Elsewhere, oil output from members of the Organization of the Petroleum Exporting Countries rose in August for the first month this year as higher supply from Iraq and Nigeria outweighed restraint by top exporter Saudi Arabia and losses caused by U.S. sanctions on Iran, a Reuters survey found.

In the United States, energy companies cut drilling rigs for a ninth month in a row to the lowest level since January last year.

Oil prices dip but set for solid weekly gains

CNBC

Reuters
KEY POINTS
  • Brent crude was down 7 cents, or 0.1%, at $61.01, by 0236 GMT after adding 1% on Thursday.
  • U.S. oil fell 11 cents, or 0.2%, to $56.60 a barrel. The contract is set for a gain of more than 4% this week.
reusable oil china
Jerome Favre | Bloomberg | Getty Images

Oil took a breather on Friday after three days of solid gains, but was set for its strongest week since early July, boosted by a decline in U.S inventories and a looming hurricane in Florida, while new signs of trade talks emerged.

Brent crude was down 7 cents, or 0.1%, at $61.01, by 0236 GMT after adding 1% on Thursday. Brent is heading for a gain of nearly 3% this week.

U.S. oil fell 11 cents, or 0.2%, to $56.60 a barrel. The contract is set for a gain of more than 4% this week.

“The frothy price action emphasises the store that energy markets place on trade progress to support further gains in prices going forward,” said Jeffrey Halley, senior market analyst at OANDA.

“What is given, can be taken away though, and the rally looks more like it’s running on vapours than petrol,” he said.

Worries about a slowdown in economic growth due to the U.S.-China trade war and the flow-on to oil demand kept a lid on price gains, even as falling inventories indicate a balancing market.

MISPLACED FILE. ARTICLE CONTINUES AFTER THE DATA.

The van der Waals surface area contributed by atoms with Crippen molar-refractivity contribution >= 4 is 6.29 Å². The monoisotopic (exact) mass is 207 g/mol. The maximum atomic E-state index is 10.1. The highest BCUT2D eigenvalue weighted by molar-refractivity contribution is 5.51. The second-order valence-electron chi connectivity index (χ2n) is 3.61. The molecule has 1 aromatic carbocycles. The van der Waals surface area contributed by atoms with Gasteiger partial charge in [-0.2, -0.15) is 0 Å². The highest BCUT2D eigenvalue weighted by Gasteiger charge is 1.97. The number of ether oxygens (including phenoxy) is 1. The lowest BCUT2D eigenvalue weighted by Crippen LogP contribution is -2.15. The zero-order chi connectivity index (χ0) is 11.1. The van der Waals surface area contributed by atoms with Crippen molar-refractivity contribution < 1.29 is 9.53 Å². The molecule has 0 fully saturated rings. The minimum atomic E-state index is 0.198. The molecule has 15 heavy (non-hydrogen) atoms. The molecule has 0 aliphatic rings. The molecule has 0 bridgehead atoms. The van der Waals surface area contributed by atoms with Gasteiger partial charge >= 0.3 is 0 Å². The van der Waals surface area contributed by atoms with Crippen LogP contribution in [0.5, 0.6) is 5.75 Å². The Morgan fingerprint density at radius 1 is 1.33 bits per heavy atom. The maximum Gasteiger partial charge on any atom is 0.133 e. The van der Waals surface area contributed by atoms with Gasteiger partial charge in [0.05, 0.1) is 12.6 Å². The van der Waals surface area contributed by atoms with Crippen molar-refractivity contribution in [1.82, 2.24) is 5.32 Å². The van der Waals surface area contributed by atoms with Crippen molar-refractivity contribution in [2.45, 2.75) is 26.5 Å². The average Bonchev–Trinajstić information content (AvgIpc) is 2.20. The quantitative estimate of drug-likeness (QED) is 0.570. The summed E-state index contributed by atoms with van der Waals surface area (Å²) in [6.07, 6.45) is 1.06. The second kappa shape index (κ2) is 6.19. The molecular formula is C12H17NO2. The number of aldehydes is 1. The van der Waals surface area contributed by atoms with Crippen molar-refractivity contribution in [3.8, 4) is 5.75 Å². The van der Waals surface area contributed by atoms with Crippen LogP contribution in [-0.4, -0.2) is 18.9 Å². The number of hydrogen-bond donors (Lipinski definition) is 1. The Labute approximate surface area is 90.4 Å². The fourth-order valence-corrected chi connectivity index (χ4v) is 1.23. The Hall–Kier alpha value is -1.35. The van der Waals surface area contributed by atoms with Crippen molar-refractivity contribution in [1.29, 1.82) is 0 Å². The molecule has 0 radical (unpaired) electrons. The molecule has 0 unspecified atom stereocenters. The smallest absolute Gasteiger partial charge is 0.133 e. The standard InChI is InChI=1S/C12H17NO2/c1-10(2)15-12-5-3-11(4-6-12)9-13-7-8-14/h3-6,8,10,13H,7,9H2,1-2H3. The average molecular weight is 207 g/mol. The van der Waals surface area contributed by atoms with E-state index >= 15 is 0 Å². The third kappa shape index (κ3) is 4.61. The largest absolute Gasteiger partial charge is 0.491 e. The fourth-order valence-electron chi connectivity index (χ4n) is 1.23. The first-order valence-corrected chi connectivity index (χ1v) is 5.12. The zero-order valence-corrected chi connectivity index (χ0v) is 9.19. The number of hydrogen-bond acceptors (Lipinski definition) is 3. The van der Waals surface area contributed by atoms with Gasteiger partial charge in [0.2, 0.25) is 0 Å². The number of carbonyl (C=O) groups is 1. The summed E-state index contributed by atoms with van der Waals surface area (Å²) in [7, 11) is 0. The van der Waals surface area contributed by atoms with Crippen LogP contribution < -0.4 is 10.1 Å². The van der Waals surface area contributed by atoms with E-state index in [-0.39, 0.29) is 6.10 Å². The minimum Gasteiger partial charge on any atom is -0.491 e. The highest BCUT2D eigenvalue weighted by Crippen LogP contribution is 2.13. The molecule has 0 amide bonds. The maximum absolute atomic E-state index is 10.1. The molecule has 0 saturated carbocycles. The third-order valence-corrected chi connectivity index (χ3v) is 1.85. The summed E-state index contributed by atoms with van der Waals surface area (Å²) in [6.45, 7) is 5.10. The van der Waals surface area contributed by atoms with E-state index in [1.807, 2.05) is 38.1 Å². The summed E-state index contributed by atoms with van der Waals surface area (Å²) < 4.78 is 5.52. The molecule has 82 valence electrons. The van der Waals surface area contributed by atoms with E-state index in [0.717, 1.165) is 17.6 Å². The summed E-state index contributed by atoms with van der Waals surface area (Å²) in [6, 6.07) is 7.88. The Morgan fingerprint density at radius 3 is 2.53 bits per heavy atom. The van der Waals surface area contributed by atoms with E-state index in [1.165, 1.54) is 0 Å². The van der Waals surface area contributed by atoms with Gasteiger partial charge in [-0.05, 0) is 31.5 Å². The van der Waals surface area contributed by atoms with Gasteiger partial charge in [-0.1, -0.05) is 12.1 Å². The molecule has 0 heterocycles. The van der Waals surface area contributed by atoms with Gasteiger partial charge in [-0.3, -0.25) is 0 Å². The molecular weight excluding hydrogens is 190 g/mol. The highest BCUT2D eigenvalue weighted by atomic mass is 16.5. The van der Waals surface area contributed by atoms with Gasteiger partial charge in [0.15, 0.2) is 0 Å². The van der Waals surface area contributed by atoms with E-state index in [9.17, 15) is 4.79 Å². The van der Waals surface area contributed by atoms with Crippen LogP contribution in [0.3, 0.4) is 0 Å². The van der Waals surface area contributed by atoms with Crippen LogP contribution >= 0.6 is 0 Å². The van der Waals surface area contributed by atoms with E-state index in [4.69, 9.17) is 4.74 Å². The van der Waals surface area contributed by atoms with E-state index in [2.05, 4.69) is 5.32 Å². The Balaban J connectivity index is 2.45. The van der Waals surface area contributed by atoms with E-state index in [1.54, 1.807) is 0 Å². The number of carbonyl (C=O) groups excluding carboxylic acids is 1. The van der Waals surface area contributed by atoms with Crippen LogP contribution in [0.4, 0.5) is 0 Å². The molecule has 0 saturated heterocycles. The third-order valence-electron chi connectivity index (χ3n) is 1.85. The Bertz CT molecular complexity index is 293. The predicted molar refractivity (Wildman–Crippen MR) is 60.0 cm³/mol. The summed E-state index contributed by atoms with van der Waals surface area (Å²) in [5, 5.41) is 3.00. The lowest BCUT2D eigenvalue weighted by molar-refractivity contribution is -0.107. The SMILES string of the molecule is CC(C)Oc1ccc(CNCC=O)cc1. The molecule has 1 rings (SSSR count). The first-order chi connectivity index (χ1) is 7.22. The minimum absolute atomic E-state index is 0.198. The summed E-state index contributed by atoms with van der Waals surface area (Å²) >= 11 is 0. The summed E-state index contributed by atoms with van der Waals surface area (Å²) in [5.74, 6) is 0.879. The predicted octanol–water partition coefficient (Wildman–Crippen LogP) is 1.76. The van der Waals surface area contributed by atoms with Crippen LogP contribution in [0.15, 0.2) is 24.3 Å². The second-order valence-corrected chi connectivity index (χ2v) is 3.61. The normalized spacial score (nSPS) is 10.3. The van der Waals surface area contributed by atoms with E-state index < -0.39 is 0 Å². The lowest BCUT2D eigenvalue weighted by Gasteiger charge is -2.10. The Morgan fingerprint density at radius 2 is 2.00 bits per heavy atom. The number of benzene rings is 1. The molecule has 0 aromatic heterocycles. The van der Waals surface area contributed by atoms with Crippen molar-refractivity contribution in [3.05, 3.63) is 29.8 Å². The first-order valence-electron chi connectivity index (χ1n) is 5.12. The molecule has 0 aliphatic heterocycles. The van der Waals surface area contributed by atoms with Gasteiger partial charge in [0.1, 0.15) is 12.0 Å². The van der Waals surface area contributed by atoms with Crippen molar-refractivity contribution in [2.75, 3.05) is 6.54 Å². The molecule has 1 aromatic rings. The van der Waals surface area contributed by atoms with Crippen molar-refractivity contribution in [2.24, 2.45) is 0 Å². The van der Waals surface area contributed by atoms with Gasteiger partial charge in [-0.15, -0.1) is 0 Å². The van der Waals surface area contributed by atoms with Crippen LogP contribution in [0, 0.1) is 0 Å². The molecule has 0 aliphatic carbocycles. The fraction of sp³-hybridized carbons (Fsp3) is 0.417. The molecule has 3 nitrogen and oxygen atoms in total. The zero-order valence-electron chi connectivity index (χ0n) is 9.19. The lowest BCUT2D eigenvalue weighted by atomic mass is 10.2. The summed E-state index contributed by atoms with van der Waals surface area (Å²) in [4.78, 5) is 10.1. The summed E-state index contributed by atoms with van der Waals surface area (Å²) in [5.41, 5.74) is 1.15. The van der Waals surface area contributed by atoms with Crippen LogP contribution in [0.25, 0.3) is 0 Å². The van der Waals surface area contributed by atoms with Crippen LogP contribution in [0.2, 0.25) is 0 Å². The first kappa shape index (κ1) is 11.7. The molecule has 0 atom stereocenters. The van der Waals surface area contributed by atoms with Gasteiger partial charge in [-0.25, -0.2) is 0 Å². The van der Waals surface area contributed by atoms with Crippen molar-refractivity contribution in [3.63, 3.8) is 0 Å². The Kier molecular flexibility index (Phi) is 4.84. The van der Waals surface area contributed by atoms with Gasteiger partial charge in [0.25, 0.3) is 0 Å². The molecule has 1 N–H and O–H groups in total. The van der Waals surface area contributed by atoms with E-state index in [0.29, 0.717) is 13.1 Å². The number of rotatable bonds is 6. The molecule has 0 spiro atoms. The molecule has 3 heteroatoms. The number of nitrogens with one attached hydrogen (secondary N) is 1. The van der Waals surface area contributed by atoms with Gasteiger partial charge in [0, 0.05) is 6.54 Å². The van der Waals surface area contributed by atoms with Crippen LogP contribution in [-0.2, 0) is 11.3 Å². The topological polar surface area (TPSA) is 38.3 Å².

However, the United States and China gave signs on Thursday that they will resume trade talks as the two economic superpowers discussed the next round of in-person negotiations in September ahead of a looming deadline for additional U.S. tariffs.

The approach of Hurricane Dorian toward Florida raised fears that offshore U.S. crude producers may slow output if the storm passes into the Gulf of Mexico over the weekend.

Dorian is heading toward landfall on the Atlantic coast of Florida over the weekend and may enter into the eastern Gulf of Mexico next week. It is is forecast to strengthen and become a highly dangerous Category 4 hurricane on Sunday, the National Hurricane Center said.

Chevron’s 356,440 barrel-per-day Pascagoula, Mississippi, refinery is closely monitoring the progress of Hurricane Dorian, a company spokesman said on Thursday.

Last month, Hurricane Barry prompted offshore oil companies to shut as much as 74% of production, lifting U.S. crude prices, before it weakened to a tropical storm.

Government data on Wednesday showed U.S. crude stocks dropped last week by 10 million barrels to their lowest since October as imports slowed, while gasoline and distillate stocks each fell by over 2 million barrels. [EIA/S]

Inventories at the nation’s main delivery hub in Cushing, Oklahoma, where WTI futures are priced, slumped last week by nearly 2 million barrels to their lowest since December, the data showed.

Cushing stocks have dropped by over 300,000 barrels since the government report, traders said, citing market intelligence firm Genscape’s midweek report.